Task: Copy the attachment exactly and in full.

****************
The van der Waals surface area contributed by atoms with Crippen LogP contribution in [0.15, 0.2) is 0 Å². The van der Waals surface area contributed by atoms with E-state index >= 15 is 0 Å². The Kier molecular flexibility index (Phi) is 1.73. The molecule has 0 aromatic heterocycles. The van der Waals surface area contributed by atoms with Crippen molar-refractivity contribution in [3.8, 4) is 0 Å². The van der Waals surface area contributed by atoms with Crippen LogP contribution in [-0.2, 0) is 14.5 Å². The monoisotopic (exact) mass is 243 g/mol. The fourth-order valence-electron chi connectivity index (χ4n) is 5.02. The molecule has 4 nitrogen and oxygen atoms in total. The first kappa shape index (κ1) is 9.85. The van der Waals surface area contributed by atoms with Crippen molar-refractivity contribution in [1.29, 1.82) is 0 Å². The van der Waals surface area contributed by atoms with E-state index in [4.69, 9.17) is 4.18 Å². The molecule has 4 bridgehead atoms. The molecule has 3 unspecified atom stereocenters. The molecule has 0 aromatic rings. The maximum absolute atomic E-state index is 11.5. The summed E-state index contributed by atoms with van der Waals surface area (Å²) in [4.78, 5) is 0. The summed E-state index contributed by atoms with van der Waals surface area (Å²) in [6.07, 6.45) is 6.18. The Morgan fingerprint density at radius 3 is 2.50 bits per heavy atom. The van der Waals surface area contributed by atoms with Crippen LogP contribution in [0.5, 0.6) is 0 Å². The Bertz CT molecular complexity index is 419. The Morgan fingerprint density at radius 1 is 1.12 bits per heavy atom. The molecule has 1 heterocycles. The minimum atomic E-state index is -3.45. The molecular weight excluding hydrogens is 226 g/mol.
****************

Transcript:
The van der Waals surface area contributed by atoms with Crippen LogP contribution in [0.15, 0.2) is 0 Å². The van der Waals surface area contributed by atoms with E-state index >= 15 is 0 Å². The Kier molecular flexibility index (Phi) is 1.73. The molecule has 0 aromatic heterocycles. The van der Waals surface area contributed by atoms with Crippen molar-refractivity contribution in [3.8, 4) is 0 Å². The van der Waals surface area contributed by atoms with Crippen LogP contribution in [-0.2, 0) is 14.5 Å². The monoisotopic (exact) mass is 243 g/mol. The fourth-order valence-electron chi connectivity index (χ4n) is 5.02. The molecule has 4 nitrogen and oxygen atoms in total. The first kappa shape index (κ1) is 9.85. The van der Waals surface area contributed by atoms with Crippen molar-refractivity contribution in [1.29, 1.82) is 0 Å². The van der Waals surface area contributed by atoms with E-state index in [4.69, 9.17) is 4.18 Å². The molecule has 4 bridgehead atoms. The molecule has 3 unspecified atom stereocenters. The molecule has 0 aromatic rings. The maximum absolute atomic E-state index is 11.5. The summed E-state index contributed by atoms with van der Waals surface area (Å²) in [4.78, 5) is 0. The summed E-state index contributed by atoms with van der Waals surface area (Å²) in [6.07, 6.45) is 6.18. The Morgan fingerprint density at radius 3 is 2.50 bits per heavy atom. The van der Waals surface area contributed by atoms with Crippen LogP contribution in [0.5, 0.6) is 0 Å². The Bertz CT molecular complexity index is 419. The Morgan fingerprint density at radius 1 is 1.12 bits per heavy atom. The molecule has 1 heterocycles. The minimum atomic E-state index is -3.45. The molecular weight excluding hydrogens is 226 g/mol.